Friday, June 30, 2006

Heights Report Part 1 - Old School

"A society that has made 'nostalgia' a marketable commodity on the cultural exchange quickly repudiates the suggestion that life in the past was in any important way better than life today."

-Christopher Lasch, The Culture of Narcissm

The Houston Heights feels older than the rest of Houston. The Heights has more old houses, more old antiques, and possibly more old people than anywhere else in this young city. It also has some old restaurants. Recently, I visited two of the oldest: Yale Street Grill, which dates to 1923, and Triple A Restaurant, which dates to 1942.

The Yale Street Grill is an old style lunch counter. I sat on a stool so I could watch the "chef" (or rather "cook") do her thing. She cooked in an area smaller than my kitchen, with a fry basket, some burners, and an assembly area. With this little space, the menu options are necessarily limited. This menu looked like nothing except the prices had changed in 50 years. The menu offered only the most basic lunch food - cheeseburgers, grilled cheese, tuna melt, club sandwich, chef salad.

I had not tried a tuna melt in a long time, so I ordered it. This tuna melt was as retro as the restaurant. It came on some grilled sandwich bread. It had massive quantities of mayo and more chunks of egg white than tuna. In fact, I never quite tasted the tuna. Perhaps I received an egg salad sandwich by mistake?

I usually don't order dessert, but pecan cobbler was the only item on the menu that sounded unusual. The dish that arrived was a pecan pie with cobbler crust instead of pie crust. Even though the concept sounded unusual, the taste was very old school.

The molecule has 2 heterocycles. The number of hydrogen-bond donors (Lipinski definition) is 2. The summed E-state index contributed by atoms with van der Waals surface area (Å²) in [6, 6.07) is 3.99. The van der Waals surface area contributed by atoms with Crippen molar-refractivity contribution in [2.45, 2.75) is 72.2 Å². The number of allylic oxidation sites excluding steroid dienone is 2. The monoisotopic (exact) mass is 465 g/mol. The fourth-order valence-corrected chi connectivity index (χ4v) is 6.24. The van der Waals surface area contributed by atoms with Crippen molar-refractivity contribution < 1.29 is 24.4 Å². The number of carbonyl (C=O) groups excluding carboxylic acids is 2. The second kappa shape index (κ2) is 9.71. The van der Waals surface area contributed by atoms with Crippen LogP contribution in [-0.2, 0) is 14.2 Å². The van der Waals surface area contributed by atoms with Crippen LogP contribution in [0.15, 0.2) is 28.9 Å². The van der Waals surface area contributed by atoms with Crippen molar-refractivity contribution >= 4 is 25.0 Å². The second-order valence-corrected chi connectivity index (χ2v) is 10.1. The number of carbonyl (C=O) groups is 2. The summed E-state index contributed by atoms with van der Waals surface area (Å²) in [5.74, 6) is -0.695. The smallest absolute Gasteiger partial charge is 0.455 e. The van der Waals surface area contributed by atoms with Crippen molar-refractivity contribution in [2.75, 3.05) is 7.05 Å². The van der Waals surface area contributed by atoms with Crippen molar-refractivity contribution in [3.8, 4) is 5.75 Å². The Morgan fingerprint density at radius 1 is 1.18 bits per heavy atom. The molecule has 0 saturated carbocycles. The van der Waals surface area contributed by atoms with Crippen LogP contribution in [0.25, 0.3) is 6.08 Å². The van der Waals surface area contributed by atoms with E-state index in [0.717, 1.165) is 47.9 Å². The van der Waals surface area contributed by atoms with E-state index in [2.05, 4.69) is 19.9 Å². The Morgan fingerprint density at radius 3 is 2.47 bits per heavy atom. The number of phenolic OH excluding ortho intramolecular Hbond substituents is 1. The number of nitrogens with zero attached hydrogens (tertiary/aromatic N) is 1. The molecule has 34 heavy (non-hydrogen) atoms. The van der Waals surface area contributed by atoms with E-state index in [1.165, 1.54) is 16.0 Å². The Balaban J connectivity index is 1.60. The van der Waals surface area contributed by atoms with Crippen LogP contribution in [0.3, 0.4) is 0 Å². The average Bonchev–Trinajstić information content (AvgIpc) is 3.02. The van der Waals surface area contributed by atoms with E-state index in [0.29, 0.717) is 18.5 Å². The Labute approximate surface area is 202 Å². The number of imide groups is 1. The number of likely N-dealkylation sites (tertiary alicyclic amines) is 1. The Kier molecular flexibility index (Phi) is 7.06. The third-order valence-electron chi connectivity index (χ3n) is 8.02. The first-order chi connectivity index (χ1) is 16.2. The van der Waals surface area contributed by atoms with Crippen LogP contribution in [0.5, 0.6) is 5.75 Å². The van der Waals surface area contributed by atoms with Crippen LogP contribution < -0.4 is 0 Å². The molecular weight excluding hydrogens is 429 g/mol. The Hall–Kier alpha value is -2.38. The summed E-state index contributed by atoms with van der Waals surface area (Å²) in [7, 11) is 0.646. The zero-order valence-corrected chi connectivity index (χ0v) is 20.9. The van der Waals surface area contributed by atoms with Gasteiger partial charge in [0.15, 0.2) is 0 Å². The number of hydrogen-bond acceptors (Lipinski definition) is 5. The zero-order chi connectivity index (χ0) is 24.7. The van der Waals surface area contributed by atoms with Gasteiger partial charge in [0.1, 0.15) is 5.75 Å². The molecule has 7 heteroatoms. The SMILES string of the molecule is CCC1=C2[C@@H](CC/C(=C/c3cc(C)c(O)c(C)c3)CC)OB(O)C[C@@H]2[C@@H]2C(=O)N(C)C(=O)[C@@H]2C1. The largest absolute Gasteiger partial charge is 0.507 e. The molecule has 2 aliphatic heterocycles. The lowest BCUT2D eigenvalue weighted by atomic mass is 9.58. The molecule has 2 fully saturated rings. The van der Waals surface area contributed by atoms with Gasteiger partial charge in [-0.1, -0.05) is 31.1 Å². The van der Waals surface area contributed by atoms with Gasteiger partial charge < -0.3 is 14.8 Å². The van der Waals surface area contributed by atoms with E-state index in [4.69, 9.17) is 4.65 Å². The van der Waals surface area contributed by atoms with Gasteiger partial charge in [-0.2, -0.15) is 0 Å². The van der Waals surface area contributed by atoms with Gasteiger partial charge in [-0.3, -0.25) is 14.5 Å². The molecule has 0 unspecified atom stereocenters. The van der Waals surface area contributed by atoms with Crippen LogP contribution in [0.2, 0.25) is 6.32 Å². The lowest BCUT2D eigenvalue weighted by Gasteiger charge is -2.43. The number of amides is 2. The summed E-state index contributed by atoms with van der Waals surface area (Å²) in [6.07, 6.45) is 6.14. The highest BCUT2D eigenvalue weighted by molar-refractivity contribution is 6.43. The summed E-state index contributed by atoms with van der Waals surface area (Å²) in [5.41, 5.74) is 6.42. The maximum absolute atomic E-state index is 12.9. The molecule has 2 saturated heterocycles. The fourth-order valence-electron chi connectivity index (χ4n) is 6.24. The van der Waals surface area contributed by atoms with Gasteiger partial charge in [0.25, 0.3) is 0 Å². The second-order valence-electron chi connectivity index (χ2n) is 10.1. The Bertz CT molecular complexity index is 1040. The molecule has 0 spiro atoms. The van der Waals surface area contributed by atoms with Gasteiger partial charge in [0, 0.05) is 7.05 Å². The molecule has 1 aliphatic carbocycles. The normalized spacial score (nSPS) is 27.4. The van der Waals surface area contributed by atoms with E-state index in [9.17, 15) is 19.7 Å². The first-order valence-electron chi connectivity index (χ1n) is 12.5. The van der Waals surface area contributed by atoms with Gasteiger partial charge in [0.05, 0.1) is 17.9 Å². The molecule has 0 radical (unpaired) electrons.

Although I hear the Yale Street Grill's shakes are good, there is no other reason to go there except the nostalgia. The food at Yale Street Grill supports the argument that food today is much better than in the past.

The Triple A Restaurant is on Airline next to Canino's Farmer's Market. Supposedly, they get their vegetables fresh from the market -- but then they cook the hell out of them. That is not a bad thing for some vegetables, such as the mashed potatoes, sweet potatoes, and mustard greens that I ordered on my last visit.

Although Triple A has the feel of an old cafe, with waitresses who have surely worked there for decades, the food is more like a Southern cafeteria than a lunch counter or cafe. Each day they offer a series of chef special entrees. On my last visit, I ordered a stuffed bell pepper, a dish I have not had since my childhood. This bell pepper had been cooked so much that it had only slightly more firmness than the mashed potatoes. It surrounded a giant ball of ground meat with subtle spices. This dish was the same as the dish I remembered from my childhood. And I like that dish, even if it violates a half dozen rules of cooking that I have embraced since then.

The highlight of the meal was a basket of cornbread. It was as cornbread should be - moist and not sweetened, which heightens the corn flavor.

The Triple A was a more successful exercise in nostalgia than Yale Street Grill. Admittedly, my father used to take me to the Triple A in the early 80s, so I have fond, real memories of the place. And I can testify that it has not changed one bit in 25 years. But I also like the food better than Yale Street Grill. I easily can make a tuna melt at home that is far superior than the tuna melt at Yale Street Grill. But the stuffed bell pepper at the Triple A -- well, I might be able to make it, but it would take a hell of a long time to cook.


Anonymous said...

Your quote doesn't make much sense in this context.

anonymouseater said...

Explaining an introductory quote is like explaining a joke. If you have to do it, then it probably didn't make much sense in the first place.

Still, I'll try. Our society has made food nostalgia a cultural commodity. By doing so, we have rejected the idea that food was better 50 years ago than it is today. As illustrated by these two restaurants, food was not better 50 years ago than it is today. The real appeal to these places is nostalgia, not superior food.